There are many other bus tours currently running. Be sure to read our comparison post on Washington, D.C. bus tours to help you navigate all the different bus tour options available to you, from open-top double-deckers to small group sprinter vans, from day trips to night tours. We cover it all and provide you with the insight necessary to choose what is best for you.
The Library of Congress dug into its vaults to present this enlightening and in-depth exhibit on the immense contributions made by North American women to the art forms of illustration and cartooning. Drawn to Purpose stretches all the way back to the late 19th century, showing how women’s roles in the private and public sphere gradually increased, allowing for incredible self-expression and creativity.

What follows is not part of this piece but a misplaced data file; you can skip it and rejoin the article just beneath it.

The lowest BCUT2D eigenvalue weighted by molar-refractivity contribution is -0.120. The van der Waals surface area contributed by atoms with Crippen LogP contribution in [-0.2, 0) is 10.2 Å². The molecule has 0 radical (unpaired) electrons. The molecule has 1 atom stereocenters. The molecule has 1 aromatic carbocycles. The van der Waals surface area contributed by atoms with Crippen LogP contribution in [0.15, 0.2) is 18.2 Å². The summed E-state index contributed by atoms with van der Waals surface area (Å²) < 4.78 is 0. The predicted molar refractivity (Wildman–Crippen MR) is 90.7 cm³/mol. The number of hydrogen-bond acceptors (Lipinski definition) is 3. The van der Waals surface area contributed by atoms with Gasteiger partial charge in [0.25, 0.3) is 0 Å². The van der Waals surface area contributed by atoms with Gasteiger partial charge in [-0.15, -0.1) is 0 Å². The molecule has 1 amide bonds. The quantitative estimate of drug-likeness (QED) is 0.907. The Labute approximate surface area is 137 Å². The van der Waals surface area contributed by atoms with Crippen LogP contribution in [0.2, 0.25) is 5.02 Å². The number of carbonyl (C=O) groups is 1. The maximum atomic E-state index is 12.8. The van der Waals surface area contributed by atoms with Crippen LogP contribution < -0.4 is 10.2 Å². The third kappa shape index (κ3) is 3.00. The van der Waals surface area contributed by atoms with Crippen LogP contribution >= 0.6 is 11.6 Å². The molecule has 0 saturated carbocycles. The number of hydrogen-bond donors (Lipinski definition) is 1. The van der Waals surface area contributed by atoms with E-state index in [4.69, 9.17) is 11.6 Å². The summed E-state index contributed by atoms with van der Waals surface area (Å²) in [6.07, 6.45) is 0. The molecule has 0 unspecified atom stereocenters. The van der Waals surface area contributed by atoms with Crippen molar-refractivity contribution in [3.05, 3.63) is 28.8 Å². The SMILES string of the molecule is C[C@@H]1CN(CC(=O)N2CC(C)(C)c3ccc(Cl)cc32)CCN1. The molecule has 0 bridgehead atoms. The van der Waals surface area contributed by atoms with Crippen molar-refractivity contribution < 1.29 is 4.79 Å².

The exhibition will be free and open to the public Monday through Saturday, 8:30 a.m. to 4:30 p.m. Tickets are not needed.
This exhibit runs through October 20.
Have limited time, but lots of interest? Take a 60-minute First Amendment Guided Highlights Tour of the Newseum and explore the very best of our exhibits and collections. Buy your tour tickets at the Newseum admissions desk on the day of your visit at least 10 minutes before the start of the tour.
60-minute guided tours are available on a first-come, first-served basis and must be purchased on the day of visit.
Tour Start Times
Nov. 22, 2018
Dec. 25, 2018
Note: An American Sign Language (ASL) interpreter will be available for the 1:30 p.m. tour on the first Saturday of every month.
Join Hill Center Galleries for eight solo exhibitions featuring photographers. Learn more here.
Viewfinders: Eight Photographers
Karen Cohen | Surreality
Jane Mann | Layers II